The National Pensioners Federation is a national, non-partisan organization of 350 seniors' chapters, clubs, groups, organizations, and individual supporters across Canada, with a collective membership of one million seniors and retirees devoted entirely to the welfare and interests of aging Canadians. Seniors and those who care about them will welcome the measures announced in the federal budget, which are contained in Bill C-15, but more needs to be done.

Bill C-15 returns the OAS eligibility age to 65, which will be welcome news to those who were facing having to wait two extra years for the OAS benefit after struggling in their careers. An estimated 600,000 seniors live under the poverty line today, and this is not expected to change unless more is done to provide better income supports and reduce their critical expenses like home care and drug costs.

Bill C-15 increases the GIS for single seniors beginning in July 2016. Single seniors, especially women, face a far greater rate of poverty compared to their counterparts in couples. That will benefit 900,000 single seniors across Canada. While absolutely welcome, it is a maximum of just $2.60 per day.

Much more needs to be done to prevent poverty among seniors. The budget announced a proposal to introduce a seniors' index for OAS and GIS to help seniors keep pace with their cost of living. While that is a welcome change, the index should help seniors keep pace with the standard of living and should be tied to wage rate increases.

Also welcome is the announcement in the budget of $200 million over two years to fund seniors' affordable housing without requiring a cost match from the provinces, which has been a major barrier in the past. Secure housing, as we know, is a major social determinant of health. The funding of the Canadian Foundation for Healthcare Improvement and the Canadian Institute for Health Information is a welcome investment, provided that the Naylor report's call for a patient-focused approach to innovation is the centrepiece.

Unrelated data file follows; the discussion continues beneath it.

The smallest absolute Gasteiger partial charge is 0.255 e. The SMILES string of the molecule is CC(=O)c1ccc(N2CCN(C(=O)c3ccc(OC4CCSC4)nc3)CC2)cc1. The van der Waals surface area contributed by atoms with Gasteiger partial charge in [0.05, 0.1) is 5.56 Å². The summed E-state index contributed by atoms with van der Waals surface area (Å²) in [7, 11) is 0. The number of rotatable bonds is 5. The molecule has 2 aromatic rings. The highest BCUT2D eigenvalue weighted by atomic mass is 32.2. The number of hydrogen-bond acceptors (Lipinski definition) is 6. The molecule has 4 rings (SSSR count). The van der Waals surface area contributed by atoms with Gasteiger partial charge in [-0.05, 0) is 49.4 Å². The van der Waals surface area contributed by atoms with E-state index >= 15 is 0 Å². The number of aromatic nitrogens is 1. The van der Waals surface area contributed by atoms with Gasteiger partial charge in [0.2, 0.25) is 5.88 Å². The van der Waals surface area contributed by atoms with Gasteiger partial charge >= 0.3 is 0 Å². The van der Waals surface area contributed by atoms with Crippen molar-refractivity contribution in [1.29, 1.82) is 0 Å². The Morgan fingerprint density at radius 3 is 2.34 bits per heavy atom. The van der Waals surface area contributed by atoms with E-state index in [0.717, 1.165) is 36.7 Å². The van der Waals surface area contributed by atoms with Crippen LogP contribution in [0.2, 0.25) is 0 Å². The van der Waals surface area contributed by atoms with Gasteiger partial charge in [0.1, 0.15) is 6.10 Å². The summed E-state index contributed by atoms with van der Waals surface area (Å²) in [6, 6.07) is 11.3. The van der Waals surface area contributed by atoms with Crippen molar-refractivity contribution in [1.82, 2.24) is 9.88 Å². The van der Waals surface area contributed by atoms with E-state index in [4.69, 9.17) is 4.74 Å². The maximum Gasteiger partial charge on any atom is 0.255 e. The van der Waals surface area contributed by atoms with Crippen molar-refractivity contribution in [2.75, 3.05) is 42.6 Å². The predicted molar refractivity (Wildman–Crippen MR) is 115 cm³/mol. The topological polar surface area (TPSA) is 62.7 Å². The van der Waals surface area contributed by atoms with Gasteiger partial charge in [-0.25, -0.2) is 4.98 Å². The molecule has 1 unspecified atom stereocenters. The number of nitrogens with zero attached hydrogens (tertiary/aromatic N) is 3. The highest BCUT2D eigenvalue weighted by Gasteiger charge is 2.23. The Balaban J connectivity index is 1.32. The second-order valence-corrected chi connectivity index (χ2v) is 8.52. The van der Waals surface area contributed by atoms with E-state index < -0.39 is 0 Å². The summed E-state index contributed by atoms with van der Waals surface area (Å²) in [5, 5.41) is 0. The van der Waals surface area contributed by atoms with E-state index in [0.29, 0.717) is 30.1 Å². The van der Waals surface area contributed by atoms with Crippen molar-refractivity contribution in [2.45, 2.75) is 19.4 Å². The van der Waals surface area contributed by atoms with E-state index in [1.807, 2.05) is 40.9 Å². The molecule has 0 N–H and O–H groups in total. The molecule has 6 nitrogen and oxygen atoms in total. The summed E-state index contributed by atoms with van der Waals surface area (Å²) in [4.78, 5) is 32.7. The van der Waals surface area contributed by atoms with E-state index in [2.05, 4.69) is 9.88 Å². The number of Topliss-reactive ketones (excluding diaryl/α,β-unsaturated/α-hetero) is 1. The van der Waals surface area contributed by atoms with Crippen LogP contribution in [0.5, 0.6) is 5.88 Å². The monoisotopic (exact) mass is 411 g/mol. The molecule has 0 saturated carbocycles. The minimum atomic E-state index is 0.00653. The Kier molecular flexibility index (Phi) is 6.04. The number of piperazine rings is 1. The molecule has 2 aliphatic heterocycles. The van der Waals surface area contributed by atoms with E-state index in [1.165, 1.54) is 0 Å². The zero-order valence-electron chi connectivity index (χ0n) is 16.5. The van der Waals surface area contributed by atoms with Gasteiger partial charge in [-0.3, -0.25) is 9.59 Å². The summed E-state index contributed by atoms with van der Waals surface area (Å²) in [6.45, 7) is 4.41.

Unfortunately, the budget and Bill C-15 do not address several important election promises. There's no mention of the promise to remove the requirement for a terminal diagnosis to qualify for the EI compassionate care benefit, or an increased flexibility in how the benefit may be used. The requirement for a terminal diagnosis has in the past stopped people from applying for the compassionate care benefit. In addition, the flexibility in using the benefit better reflects how chronic illnesses play out.

There's no mention of the promise to invest $3 billion in home care and palliative care. There is an immediate need for sustained funding and national standards on home care. The patchwork of palliative care must be addressed immediately, and this new funding will be a major first step.

The promise to join the pan-Canadian Pharmaceutical Alliance will incrementally reduce the cost of many drugs, but a comprehensive national pharmacare system is necessary in order to ensure every Canadian is able to access needed medications regardless of income or postal code.

I will now turn it over to Susan Eng who has further recommendations for the committee.

11:35 a.m.

Susan Eng Counsel, National Pensioners Federation

Thank you, Mr. Chair and members of the committee.